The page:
When you plan to buy a home and need a mortgage, you’ll encounter the loan-to-value ratio (LTV). Lenders use the LTV ratio to assess your risk as a borrower and decide the terms of your mortgage. It’s the percentage of the loan amount compared to the property’s value. For instance, if you want to borrow $200,000 for a $250,000 home, the LTV ratio is 80% ($200,000 / $250,000).
Calculating the LTV Ratio:
To find the LTV ratio, divide the loan amount by the property’s appraised value or the purchase price, whichever is lower. A professional appraiser determines the appraised value.
Imagine a home’s purchase price is $300,000, and its appraised value is $290,000. The LTV ratio uses the lower value: of $290,000.
Loan Amount / (Appraised Value or Purchase Price) = LTV Ratio
If you want to borrow $240,000, the LTV ratio is 82.76% ($240,000 / $290,000).
Why LTV Ratio Matters and Its Benefits:
Knowing your LTV ratio matters because it impacts your mortgage terms. A higher LTV ratio makes the loan riskier for lenders, which could lead to higher interest rates, stricter requirements, or the need for private mortgage insurance (PMI).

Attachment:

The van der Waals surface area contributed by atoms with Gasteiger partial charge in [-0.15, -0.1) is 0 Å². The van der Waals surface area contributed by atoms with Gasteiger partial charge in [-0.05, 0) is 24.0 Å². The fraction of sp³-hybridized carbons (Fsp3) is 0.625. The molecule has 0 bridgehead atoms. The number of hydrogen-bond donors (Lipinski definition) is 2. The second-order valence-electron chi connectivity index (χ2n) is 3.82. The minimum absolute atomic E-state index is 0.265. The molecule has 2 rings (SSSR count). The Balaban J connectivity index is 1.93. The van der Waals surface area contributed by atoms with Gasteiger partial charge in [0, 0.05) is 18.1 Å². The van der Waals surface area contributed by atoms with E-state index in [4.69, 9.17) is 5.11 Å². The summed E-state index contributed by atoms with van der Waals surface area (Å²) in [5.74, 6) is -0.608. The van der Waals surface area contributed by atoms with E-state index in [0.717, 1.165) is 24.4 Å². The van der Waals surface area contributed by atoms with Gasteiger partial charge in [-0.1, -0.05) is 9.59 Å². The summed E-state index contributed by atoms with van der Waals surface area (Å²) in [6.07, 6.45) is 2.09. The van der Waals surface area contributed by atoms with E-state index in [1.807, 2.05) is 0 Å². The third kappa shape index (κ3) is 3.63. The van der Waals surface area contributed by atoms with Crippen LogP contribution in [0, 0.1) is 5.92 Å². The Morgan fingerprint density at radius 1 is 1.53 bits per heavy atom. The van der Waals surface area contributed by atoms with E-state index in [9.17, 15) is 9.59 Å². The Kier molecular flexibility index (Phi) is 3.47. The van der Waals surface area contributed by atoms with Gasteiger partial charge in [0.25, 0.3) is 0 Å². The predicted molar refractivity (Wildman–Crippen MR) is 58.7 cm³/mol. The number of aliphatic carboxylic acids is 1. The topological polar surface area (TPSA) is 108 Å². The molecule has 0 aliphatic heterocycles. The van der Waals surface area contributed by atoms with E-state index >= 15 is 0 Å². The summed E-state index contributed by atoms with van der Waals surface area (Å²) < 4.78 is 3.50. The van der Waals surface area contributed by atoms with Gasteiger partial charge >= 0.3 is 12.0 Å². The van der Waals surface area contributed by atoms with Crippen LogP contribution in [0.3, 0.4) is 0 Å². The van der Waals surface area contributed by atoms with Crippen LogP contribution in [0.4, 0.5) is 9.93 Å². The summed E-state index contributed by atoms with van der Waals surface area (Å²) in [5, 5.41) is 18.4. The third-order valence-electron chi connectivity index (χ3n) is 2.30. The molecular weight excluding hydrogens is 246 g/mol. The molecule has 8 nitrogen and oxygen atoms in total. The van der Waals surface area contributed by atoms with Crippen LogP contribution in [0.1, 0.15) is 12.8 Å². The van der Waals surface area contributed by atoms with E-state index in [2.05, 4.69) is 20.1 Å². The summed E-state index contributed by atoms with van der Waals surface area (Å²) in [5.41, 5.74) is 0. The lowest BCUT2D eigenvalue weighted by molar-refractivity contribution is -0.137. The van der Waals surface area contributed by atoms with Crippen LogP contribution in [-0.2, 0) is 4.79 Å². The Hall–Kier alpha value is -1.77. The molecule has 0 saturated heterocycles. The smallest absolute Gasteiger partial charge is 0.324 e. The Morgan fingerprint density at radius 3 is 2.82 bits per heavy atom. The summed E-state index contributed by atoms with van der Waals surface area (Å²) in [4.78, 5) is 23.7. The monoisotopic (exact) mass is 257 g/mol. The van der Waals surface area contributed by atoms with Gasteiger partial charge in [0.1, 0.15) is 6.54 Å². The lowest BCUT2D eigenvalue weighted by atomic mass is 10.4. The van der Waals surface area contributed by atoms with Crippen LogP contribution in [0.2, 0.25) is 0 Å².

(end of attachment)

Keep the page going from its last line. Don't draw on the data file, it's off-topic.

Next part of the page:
To avoid PMI, aim for a down payment of at least 20% of the purchase price, resulting in an LTV ratio of 80% or lower. Some mortgage programs, like FHA and VA loans, allow for smaller down payments and higher LTV ratios.
Additionally, understanding your LTV ratio helps you figure out your home equity. As you make mortgage payments, your LTV ratio drops, and your equity grows. This information is helpful if you plan to refinance or sell your home.
Grasping the loan-to-value ratio is essential when obtaining a mortgage. It helps you comprehend your risk as a borrower and your mortgage terms. To lower your LTV ratio and save money long-term, consider a larger down payment or explore various mortgage programs.